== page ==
What If There Were No Whites In South Africa?

By Megan Thomas

Despite its provocative title, there is no definitive answer – this is Ferial Haffajee’s attempt at fleshing out public opinion.

It‘s not so much a question of what if there were never British or Dutch colonisers in the country. Instead, it asks a question that hovered in South Africa at the time the book was being written: should white people be removed from, or take a step back from South Africa for it to move forward, when it has become clear that waiting for progress to happen organically isn’t working.

South African politics are terse and nuanced, and I’ve never felt it quite so much as when living in the UK – people have no concept of the intricacies, though are alarmingly confident in their views on the country (a lot of which are valid views of Apartheid South Africa, but not its current state).

Ferial grew up in an Indian family under Apartheid, and freedom in 1994 was palpable. She felt it at its raw epicentre as it charged and changed her life and the lives of people of colour around her, allowing her to study, and eventually become editor of the Mail & Guardian and City Press. As a result, she found herself narrow-minded, impatient with those not grabbing freedom and running with it, and infuriated by the 2015 student movements, which suggested that white supremacy is still at play within institutions.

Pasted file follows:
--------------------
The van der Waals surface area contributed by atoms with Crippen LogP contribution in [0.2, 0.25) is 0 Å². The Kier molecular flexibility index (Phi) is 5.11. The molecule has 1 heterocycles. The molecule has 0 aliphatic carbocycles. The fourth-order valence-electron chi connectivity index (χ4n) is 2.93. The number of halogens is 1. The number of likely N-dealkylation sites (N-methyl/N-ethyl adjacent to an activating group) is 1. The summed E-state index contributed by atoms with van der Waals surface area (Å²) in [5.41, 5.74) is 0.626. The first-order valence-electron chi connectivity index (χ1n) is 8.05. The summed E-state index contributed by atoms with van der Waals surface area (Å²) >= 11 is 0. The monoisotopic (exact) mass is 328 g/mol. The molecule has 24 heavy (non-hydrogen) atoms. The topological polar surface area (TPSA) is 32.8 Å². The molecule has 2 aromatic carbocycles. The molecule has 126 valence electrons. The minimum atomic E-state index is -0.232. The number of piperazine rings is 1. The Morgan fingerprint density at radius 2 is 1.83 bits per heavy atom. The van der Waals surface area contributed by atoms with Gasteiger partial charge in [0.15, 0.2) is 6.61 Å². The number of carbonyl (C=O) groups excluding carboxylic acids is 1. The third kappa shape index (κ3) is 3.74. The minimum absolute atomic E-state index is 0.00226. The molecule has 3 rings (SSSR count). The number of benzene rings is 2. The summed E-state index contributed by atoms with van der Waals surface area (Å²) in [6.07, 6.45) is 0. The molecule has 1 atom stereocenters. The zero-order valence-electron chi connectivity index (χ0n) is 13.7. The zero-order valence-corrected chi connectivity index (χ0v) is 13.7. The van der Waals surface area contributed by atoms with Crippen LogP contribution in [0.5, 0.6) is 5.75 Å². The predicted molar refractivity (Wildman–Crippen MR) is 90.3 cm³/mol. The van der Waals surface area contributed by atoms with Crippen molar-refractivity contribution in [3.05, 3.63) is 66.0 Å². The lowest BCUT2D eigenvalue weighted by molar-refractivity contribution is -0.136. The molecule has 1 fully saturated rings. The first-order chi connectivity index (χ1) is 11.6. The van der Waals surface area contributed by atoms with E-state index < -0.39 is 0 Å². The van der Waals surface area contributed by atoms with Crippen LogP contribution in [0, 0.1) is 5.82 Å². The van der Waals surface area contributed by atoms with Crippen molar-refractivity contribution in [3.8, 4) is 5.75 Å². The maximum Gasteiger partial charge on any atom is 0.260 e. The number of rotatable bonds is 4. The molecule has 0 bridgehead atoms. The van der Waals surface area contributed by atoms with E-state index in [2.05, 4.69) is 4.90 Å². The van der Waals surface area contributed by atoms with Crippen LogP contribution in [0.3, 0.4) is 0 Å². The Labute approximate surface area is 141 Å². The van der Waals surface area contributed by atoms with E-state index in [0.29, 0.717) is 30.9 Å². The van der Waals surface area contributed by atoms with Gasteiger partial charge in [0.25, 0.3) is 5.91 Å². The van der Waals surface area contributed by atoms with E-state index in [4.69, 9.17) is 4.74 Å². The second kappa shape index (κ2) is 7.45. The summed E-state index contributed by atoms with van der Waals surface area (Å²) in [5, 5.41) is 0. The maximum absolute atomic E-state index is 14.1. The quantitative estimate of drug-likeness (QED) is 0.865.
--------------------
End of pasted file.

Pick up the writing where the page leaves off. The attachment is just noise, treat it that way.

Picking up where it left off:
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This book is her unpacking, through interviews and discussion, the feelings of residue colonialism, of “whiteness” over “white people”, and the necessity of accepting that moving forward is not achievable without first looking backwards and without regarding whiteness as an aspiration.

Ferial’s inability to answer the question posed in her title is both important and intentional – there is no quick fix and what we have been doing doesn’t work. This doesn’t need to be a point of self-defeat or white-shame, but rather an inspiration to do our own research, ask questions, and most importantly, understand where resentment and anger originate.

South Africa is politically free, but 25 years on from the beginning of its democracy, it is time to put heavy focus on financial and social liberation.

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